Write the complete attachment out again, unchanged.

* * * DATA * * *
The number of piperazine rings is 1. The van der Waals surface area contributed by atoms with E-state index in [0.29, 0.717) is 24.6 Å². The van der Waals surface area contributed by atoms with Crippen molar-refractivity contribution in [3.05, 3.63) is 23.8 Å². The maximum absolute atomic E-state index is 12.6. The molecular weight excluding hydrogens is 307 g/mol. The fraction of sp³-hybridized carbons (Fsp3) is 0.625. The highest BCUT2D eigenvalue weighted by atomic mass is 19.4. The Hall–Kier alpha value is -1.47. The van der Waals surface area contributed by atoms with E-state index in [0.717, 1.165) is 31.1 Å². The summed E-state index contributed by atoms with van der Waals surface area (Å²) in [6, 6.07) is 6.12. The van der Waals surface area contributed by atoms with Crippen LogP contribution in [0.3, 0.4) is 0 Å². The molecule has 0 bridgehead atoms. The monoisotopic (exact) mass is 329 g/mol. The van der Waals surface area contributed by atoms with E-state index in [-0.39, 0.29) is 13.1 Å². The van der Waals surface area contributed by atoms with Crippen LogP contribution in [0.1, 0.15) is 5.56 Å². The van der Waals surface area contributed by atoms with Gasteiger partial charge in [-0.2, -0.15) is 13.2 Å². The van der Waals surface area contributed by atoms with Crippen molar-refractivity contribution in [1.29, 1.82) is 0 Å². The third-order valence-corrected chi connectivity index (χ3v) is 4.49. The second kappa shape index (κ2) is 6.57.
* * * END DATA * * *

The number of piperazine rings is 1. The van der Waals surface area contributed by atoms with E-state index in [0.29, 0.717) is 24.6 Å². The van der Waals surface area contributed by atoms with Crippen molar-refractivity contribution in [3.05, 3.63) is 23.8 Å². The maximum absolute atomic E-state index is 12.6. The molecular weight excluding hydrogens is 307 g/mol. The fraction of sp³-hybridized carbons (Fsp3) is 0.625. The highest BCUT2D eigenvalue weighted by atomic mass is 19.4. The Hall–Kier alpha value is -1.47. The van der Waals surface area contributed by atoms with E-state index in [0.717, 1.165) is 31.1 Å². The summed E-state index contributed by atoms with van der Waals surface area (Å²) in [6, 6.07) is 6.12. The van der Waals surface area contributed by atoms with Crippen LogP contribution in [0.3, 0.4) is 0 Å². The molecule has 0 bridgehead atoms. The monoisotopic (exact) mass is 329 g/mol. The van der Waals surface area contributed by atoms with E-state index in [-0.39, 0.29) is 13.1 Å². The van der Waals surface area contributed by atoms with Crippen LogP contribution in [0.1, 0.15) is 5.56 Å². The van der Waals surface area contributed by atoms with Gasteiger partial charge in [-0.2, -0.15) is 13.2 Å². The van der Waals surface area contributed by atoms with Crippen molar-refractivity contribution in [1.29, 1.82) is 0 Å². The third-order valence-corrected chi connectivity index (χ3v) is 4.49. The second kappa shape index (κ2) is 6.57.